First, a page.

Prior to trial the defendant filed a motion to suppress "any physical evidence obtained from him or from his automobile . . . [and] any oral or written statement, or any evidence obtained directly or indirectly as a result of any such oral or written statement, on the ground that said physical evidence and statements were obtained in violation of the Defendant's Constitutional Rights." His assignment of errors relates entirely to the trial judge's disposition of this motion. [Note 3] We summarize those portions of
the pre-trial hearing on the motion and of the trial proceedings which are pertinent to our consideration of the contentions he raises.
The pre-trial hearing took place on October 10 and 11, 1972. Detective Sullivan, called by the defendant as his only witness, testified as follows. On the day that he came to the Westover Air Force Base and transported the defendant to the Springfield police station, February 25, 1971, he had asked the defendant three questions about his car before they left the base, to which the defendant had given answers. Neither he nor Detective Goldthwaite had had any further conversation with the defendant prior to reaching the station. Once the defendant arrived there, further interrogation did take place, conducted by Deputy Chief McCarthy. Sullivan was present throughout this questioning. The deputy chief asked the defendant if he had been in possession of his car on the evening of February 21, 1971, and the defendant proceeded to make several statements concerning his whereabouts that evening, changing his story in the process. He ultimately told the police officers that he had picked up two white men and a white woman late in the evening, that the woman had sat in the front seat and had been bleeding, and that she had said she had been in a fight in a cafe which he knew from her description to be a bar or cafe in Springfield called the Windsor Court. (It was undisputed that the victim was a white woman who worked as a waitress at the Windsor Court.) At that point McCarthy advised the defendant fully of his rights under the Miranda decision, inquired into his education, and asked whether he understood those rights. The defendant answered affirmatively and then executed a handwritten statement on a two-page police department form, each page containing at the top a printed notice of the Miranda warnings and a printed statement of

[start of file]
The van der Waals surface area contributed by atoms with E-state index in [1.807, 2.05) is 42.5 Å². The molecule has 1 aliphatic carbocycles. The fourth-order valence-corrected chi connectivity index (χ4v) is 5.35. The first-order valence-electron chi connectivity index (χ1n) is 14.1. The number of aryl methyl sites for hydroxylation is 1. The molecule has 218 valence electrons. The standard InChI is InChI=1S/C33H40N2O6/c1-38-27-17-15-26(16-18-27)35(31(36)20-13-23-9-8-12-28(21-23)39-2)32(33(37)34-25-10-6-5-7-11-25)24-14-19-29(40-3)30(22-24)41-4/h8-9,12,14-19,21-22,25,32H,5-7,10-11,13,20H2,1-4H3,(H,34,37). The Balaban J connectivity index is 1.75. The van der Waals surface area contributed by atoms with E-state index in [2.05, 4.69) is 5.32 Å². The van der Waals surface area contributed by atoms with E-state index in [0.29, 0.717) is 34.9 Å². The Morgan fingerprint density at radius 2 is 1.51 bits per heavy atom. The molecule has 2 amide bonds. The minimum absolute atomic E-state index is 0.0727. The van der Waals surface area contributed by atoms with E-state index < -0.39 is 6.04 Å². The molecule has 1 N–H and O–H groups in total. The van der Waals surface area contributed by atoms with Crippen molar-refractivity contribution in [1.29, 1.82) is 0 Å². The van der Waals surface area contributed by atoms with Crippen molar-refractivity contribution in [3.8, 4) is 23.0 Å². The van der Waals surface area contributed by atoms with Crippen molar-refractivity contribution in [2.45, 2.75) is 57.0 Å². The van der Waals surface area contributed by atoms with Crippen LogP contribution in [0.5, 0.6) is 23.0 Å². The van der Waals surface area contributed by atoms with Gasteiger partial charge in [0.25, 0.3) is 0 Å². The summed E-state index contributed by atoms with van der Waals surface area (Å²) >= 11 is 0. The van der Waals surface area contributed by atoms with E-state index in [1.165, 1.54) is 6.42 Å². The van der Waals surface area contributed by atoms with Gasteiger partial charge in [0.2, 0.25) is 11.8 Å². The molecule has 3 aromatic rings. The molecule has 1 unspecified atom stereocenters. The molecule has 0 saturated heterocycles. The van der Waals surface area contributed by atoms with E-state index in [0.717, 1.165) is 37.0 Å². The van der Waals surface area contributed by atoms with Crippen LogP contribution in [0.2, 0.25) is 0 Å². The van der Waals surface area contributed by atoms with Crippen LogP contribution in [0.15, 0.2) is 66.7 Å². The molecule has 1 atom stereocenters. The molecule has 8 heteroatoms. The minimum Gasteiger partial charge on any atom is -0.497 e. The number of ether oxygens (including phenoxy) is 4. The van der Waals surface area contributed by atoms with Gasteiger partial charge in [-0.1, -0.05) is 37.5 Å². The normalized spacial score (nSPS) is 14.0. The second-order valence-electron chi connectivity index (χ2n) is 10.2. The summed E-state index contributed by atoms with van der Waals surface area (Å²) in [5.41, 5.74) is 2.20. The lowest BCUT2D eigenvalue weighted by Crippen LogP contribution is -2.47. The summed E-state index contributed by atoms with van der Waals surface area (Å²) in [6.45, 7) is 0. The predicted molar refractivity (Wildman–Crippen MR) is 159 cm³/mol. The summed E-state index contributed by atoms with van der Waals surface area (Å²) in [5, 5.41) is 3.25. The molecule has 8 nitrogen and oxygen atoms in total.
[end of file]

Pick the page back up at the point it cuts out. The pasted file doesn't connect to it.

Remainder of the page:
waiver. He signed each page of the form in two places, first below the printed portion and again at the bottom of the page, below his own written statement. McCarthy and Sullivan witnessed his signature. [Note 4] Sullivan was unwavering in his testimony on both direct and cross-examination that the defendant had made several oral statements to the police before the deputy chief informed him of his rights under the Miranda decision.
Deputy Chief McCarthy was then called as a witness for the Commonwealth and testified as follows. The defendant was brought into his presence in the detective bureau at the Springfield police station on the afternoon of February 25, 1971, by Detectives Sullivan and Goldthwaite. Before asking him any questions, McCarthy fully informed the defendant of his Miranda rights. The defendant said that the "officer in the field" had already told him of these rights and McCarthy said he was nonetheless obliged to repeat them. He then inquired as to whether the defendant understood his rights and asked him about his prior experience. The defendant answered that he had been a high school teacher and that he did understand his rights. McCarthy then asked him about his activities on the night of February 21, 1971, and the defendant gave several conflicting statements in response, the substance of which McCarthy related. His description of the defendant's oral statements was generally, although not entirely, consistent with Sullivan's testimony on the subject. McCarthy and